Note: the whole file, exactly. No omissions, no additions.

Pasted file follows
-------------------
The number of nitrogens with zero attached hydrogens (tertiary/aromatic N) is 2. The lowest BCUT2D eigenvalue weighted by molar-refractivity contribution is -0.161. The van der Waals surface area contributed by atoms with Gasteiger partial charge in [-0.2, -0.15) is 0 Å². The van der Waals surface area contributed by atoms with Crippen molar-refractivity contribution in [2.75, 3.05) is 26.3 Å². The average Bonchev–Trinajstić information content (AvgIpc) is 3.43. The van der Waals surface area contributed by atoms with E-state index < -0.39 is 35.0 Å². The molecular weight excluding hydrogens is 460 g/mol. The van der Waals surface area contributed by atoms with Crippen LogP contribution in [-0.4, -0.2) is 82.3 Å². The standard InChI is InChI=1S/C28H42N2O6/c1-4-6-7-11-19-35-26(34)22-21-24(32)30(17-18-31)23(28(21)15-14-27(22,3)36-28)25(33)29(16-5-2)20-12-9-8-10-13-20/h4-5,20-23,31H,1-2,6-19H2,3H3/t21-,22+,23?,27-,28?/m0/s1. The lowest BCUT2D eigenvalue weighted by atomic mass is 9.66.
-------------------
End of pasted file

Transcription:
The number of nitrogens with zero attached hydrogens (tertiary/aromatic N) is 2. The lowest BCUT2D eigenvalue weighted by molar-refractivity contribution is -0.161. The van der Waals surface area contributed by atoms with Gasteiger partial charge in [-0.2, -0.15) is 0 Å². The van der Waals surface area contributed by atoms with Crippen molar-refractivity contribution in [2.75, 3.05) is 26.3 Å². The average Bonchev–Trinajstić information content (AvgIpc) is 3.43. The van der Waals surface area contributed by atoms with E-state index < -0.39 is 35.0 Å². The molecular weight excluding hydrogens is 460 g/mol. The van der Waals surface area contributed by atoms with Crippen LogP contribution in [-0.4, -0.2) is 82.3 Å². The standard InChI is InChI=1S/C28H42N2O6/c1-4-6-7-11-19-35-26(34)22-21-24(32)30(17-18-31)23(28(21)15-14-27(22,3)36-28)25(33)29(16-5-2)20-12-9-8-10-13-20/h4-5,20-23,31H,1-2,6-19H2,3H3/t21-,22+,23?,27-,28?/m0/s1. The lowest BCUT2D eigenvalue weighted by atomic mass is 9.66.